There are some sporting moments that are for the ages. Moments that, years down the line, one would sit under a chestnut tree and recount with glee; a glint in the eye will betray the nostalgia that, quite obviously, has overcome the storyteller.
Yesterday was one such moment.
As a matter of fact, we’ve had a rather strange season this year. We’ve had an impervious defence, which got replaced by a conference side defence, in addition to occasionally being awesome offensively, and then being completely impotent.
In addition to that up and down road, we’ve had at least two games where we got out of jail in by coming from two goals down. Both these games will, unmistakably, take us two years back to 2007 at Goodison Park. 2009’s version of that Everton game would be the 3-2 against Villa, and the 5-2 against Spurs yesterday.
We haven’t sealed the title yet. But we are digging ourselves out of holes (self-imposed ones, arguably) in games which are bound to be tricky. We still have the Manchester derby, a trip to Riverside, and a home game vs Arsenal that are all tricky fixtures. But one would hope the lift this win gives the team could plausibly take the team through City and Boro unscathed. If we do manage to not drop points until the Arsenal game, then a win over Hull in the last game of the season should see us through the season, assuming Liverpool don’t drop any points.
But what makes this game quite encouraging is the will shown by the players following the break to make something out of this. One always felt we needed a goal for us to gain the momentum, but that came courtesy of a major talking point of the match. Howard Webb’s penalty was a point of concern for Spurs fans, the press and, presumably, Liverpool fans to. The common line trotted out, almost disturbingly in unison, was it was an appalling decision by Howard Webb, and there was no way in the world that it was a penalty. Scott made a compelling argument about it and I am in agreement with it.
From video evidence it is at best inconclusive over whether Gomes got fingers to it or Carrick kicked it away; actually from the replay it was quite clear that Carrick kicked it away from Gomes, but until one has the benefit of an ultra slow motion camera that doesn’t cause blurring of the screen or missing frames, it is impossible to say, without a shadow of a doubt, that it was quite obviously not a penalty. Notice the emphasis added to the phrase ‘quite obviously’. No, it was not painfully obvious even in action replays. So in full speed, the fairest thing to say was this could go either way. The press prattling about it endlessly on how United benefited from an appalling decision is unfortunate, and mildly disturbing.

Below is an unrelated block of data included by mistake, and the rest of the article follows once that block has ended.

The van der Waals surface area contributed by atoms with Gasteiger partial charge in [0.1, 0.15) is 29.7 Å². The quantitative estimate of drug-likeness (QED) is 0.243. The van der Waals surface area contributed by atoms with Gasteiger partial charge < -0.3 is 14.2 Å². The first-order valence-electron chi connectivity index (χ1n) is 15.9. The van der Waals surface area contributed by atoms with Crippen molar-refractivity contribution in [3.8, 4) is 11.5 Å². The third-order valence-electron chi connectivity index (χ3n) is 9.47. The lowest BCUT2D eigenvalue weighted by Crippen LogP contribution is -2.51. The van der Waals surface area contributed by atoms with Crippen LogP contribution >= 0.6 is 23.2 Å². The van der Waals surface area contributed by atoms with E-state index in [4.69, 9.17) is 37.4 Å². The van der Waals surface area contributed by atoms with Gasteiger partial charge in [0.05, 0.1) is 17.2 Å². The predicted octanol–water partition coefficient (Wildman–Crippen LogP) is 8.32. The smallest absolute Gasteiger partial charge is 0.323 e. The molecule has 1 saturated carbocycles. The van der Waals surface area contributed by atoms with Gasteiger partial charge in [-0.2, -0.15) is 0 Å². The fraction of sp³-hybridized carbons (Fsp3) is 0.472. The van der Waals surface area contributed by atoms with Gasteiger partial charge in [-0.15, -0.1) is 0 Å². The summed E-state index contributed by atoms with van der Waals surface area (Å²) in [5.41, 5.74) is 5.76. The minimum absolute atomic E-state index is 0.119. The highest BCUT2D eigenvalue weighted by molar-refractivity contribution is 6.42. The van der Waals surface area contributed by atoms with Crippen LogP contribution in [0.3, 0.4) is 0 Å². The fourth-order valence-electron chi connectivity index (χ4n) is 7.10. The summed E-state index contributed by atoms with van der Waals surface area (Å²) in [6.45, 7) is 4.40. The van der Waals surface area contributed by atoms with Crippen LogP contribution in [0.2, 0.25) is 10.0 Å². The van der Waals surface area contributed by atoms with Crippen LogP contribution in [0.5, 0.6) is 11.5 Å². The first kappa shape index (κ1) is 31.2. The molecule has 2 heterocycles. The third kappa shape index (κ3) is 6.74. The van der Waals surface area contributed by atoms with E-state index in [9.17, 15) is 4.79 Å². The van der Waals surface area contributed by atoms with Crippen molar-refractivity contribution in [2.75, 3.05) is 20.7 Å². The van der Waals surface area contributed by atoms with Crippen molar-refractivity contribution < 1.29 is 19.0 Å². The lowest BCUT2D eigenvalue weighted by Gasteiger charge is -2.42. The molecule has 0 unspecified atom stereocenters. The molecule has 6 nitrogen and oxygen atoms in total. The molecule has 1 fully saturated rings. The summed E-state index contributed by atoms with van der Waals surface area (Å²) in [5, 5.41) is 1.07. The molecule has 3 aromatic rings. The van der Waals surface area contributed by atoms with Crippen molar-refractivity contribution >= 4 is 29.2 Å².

The other important game changer was Tevez’s substitution at half time. It had to be done. Nani, who hasn’t found favour with Fergie this season, was the sacrificial lamb; it was unfortunate for the Portuguese winger, who was actually quite decent; his delivery on occasion was inch perfect and begged to be headed. But a change had to be made and Fergie decided it had to be, shall we say, his least preferred son who’d go out.
Tevez’s burst onto the half and the rest was a blitz which now seems like a blur. But more than words, I think it’s worth watching this video analysis from MotD (Match of the Day) that accurately describes the contribution of the big four. Watch this first, if you haven’t already:
Video 1 from Dummy Account on Vimeo.
Now this may be rather premature but, from the looks of it, Ferguson may have stumbled upon United’s most potent and dynamic formation, given the current squad. On paper, it looks a no brainer: Rooney, Tevez, Ronaldo and Berbatov playing together as a front four would be a Football Manager gamer’s wet dream. But doubts were cast from the very beginning on them working together as a quartet. And owing to a heady cocktail of injuries, and bizarre team selections, they’ve very rarely been played together. It’s also quite possible this system worked because one of our central midfielders decided to take control of midfield and move forward more often. That man yesterday was Michael Carrick. It mystifies many why he doesn’t do that more consistently. When he does it, we almost always do well.
But as much as we comment on the excellence of our attack in the second half, the less could be said about our defending in the first. I will continue with the refrain on Patrice Evra letting himself get skinned quite easily on several occasions by Aaron Lennon. When you see someone like Lennon getting so much time to deliver accurate crosses you can see why we have a bit of a problem in left back. His prolonged lack of form is puzzling. Rafael offered a lot going forward although did look out of position in defence. Personally, I think bringing on O’Shea for Evra might have been a better decision than pulling off Rafael.
All in all, a win that was an affirmation of the old United; a we’ll outscore you mentality, that may have restored some faith in the side’s attacking end. Ronaldo’s attitude was another welcome plus point — that celebration was something I never expected from the lad. So credit where it’s due, despite my bitterness towards him in the past. And Rooney turned in a performance that should turn heads. There is always the belief that if he stayed injury free for a season he could do wonders. Yesterday was a reminder of it, but we hope it’s not a false dawn.
Onwards and upwards from now on, hopefully. Were you watching, Merseyside?
EDIT: Right. I’m already seeing a flood of Liverpool fans swarming into this site to comment. I’d wager a large number of those will be cretinous bile. So if you Liverpool fans can’t offer anything constructive your comment will be summarily deleted. Save your energy and relax. It’s a Sunday.
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